This is followed by a step S**6** of wait for one clock cycle. The offset-calculation block **18** operates synchronously with the gyroscope and the accelerometer, and the waiting step S**6** enables acquisition of new samples S_{out}(i+1) and S_{Ts}(i+1) for the subsequent calculation of the offset ERR(i+1), as represented more fully hereinafter.

Then (step S**7**), a check is made to verify whether the end of the window WIN has been reached by comparing the current value of the counter CNT with the value of WIN.

If it has not (output “NO” from step S**7**), control returns to step S**2**, and the error ERR(i+1) is calculated on the basis of the samples acquired at the new clock cycle.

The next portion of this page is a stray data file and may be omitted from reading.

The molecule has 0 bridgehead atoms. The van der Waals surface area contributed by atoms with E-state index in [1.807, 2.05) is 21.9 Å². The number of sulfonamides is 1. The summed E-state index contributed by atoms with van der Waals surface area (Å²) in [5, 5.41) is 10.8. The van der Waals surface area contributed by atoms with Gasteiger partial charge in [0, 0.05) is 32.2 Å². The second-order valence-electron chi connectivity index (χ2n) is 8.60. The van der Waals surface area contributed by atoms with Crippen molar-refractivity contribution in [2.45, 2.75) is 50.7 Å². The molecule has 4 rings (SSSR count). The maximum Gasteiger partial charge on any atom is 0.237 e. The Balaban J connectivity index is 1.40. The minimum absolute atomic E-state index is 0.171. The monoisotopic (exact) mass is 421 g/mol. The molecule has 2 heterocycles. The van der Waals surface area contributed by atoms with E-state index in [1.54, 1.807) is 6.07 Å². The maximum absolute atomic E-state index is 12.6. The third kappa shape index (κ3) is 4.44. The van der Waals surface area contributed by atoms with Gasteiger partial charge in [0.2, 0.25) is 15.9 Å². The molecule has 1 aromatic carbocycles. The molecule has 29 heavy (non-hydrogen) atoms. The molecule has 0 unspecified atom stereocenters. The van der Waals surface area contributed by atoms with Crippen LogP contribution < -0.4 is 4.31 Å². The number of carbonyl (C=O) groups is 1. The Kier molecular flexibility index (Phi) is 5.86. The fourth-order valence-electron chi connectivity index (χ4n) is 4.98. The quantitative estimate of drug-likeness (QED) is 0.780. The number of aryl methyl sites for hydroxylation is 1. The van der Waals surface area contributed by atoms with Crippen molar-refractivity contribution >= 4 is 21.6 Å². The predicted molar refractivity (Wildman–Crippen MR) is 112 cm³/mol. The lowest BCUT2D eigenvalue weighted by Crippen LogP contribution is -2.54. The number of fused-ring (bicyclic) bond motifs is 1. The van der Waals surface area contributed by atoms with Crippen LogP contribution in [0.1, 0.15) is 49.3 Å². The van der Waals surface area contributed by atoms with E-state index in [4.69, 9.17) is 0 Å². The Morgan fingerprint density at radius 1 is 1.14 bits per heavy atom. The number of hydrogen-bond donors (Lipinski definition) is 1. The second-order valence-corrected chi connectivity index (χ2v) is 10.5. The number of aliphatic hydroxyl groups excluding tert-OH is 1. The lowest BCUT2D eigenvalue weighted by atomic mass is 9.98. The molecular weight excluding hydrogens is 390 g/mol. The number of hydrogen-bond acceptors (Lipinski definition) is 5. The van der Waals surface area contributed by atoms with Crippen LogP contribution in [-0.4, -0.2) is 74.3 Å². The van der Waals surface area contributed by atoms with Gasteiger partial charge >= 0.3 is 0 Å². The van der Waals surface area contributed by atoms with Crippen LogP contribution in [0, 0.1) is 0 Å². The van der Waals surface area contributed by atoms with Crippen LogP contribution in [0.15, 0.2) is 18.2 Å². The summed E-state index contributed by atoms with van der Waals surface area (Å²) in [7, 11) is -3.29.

If it has (output “YES” from step S**7**), control passes to step S**8**, where the counter CNT is reset (in particular, CNT=0) and, in step S**9**, a check is made to verify whether the variable T_{A }has reached the value set by BT. Following upon this check, the variable T_{A }is incremented by one. It is evident that, according to a different embodiment, the variable T_{A }may be incremented before the check.

In the case where the check of step S**9** returns a result such that T_{A}≦BT, then (output “YES” from step S**9**), the value assumed by the variable CDTS is evaluated during the previous iterations of steps S**2**-S**7**, in particular during step S**4** or S**5**. This operation is carried out in step S**10**.

With reference to step S**10**, if the variable CDTS is greater than zero, this means that step S**4** has been carried out a greater number of times than step S**5** in the time window WIN, i.e., that the error ERR has prevalently been greater than zero. Hence, the variable OFF should be incremented by a predetermined amount B so as to get the value of OFF to converge towards a value that minimizes the value of ERR.